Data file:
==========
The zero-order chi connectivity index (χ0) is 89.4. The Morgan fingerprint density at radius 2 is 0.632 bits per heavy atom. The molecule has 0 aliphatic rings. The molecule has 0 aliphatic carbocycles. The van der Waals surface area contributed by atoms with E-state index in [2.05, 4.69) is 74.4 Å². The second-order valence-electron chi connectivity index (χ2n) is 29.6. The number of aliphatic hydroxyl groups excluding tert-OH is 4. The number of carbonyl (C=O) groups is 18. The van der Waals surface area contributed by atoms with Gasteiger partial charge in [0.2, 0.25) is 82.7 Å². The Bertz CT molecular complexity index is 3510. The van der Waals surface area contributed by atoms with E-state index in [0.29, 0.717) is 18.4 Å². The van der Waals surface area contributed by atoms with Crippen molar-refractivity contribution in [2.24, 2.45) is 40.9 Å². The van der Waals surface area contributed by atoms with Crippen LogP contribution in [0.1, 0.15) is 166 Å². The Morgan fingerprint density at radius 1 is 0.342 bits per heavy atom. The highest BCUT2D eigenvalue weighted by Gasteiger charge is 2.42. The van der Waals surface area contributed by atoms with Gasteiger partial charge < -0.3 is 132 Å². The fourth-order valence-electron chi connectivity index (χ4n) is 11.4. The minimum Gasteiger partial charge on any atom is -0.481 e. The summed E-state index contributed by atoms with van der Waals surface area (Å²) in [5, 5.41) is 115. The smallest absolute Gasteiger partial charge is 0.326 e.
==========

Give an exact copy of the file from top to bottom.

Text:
The zero-order chi connectivity index (χ0) is 89.4. The Morgan fingerprint density at radius 2 is 0.632 bits per heavy atom. The molecule has 0 aliphatic rings. The molecule has 0 aliphatic carbocycles. The van der Waals surface area contributed by atoms with E-state index in [2.05, 4.69) is 74.4 Å². The second-order valence-electron chi connectivity index (χ2n) is 29.6. The number of aliphatic hydroxyl groups excluding tert-OH is 4. The number of carbonyl (C=O) groups is 18. The van der Waals surface area contributed by atoms with Gasteiger partial charge in [0.2, 0.25) is 82.7 Å². The Bertz CT molecular complexity index is 3510. The van der Waals surface area contributed by atoms with E-state index in [0.29, 0.717) is 18.4 Å². The van der Waals surface area contributed by atoms with Crippen molar-refractivity contribution in [2.24, 2.45) is 40.9 Å². The van der Waals surface area contributed by atoms with Crippen LogP contribution in [0.1, 0.15) is 166 Å². The Morgan fingerprint density at radius 1 is 0.342 bits per heavy atom. The highest BCUT2D eigenvalue weighted by Gasteiger charge is 2.42. The van der Waals surface area contributed by atoms with Gasteiger partial charge < -0.3 is 132 Å². The fourth-order valence-electron chi connectivity index (χ4n) is 11.4. The minimum Gasteiger partial charge on any atom is -0.481 e. The summed E-state index contributed by atoms with van der Waals surface area (Å²) in [5, 5.41) is 115. The smallest absolute Gasteiger partial charge is 0.326 e.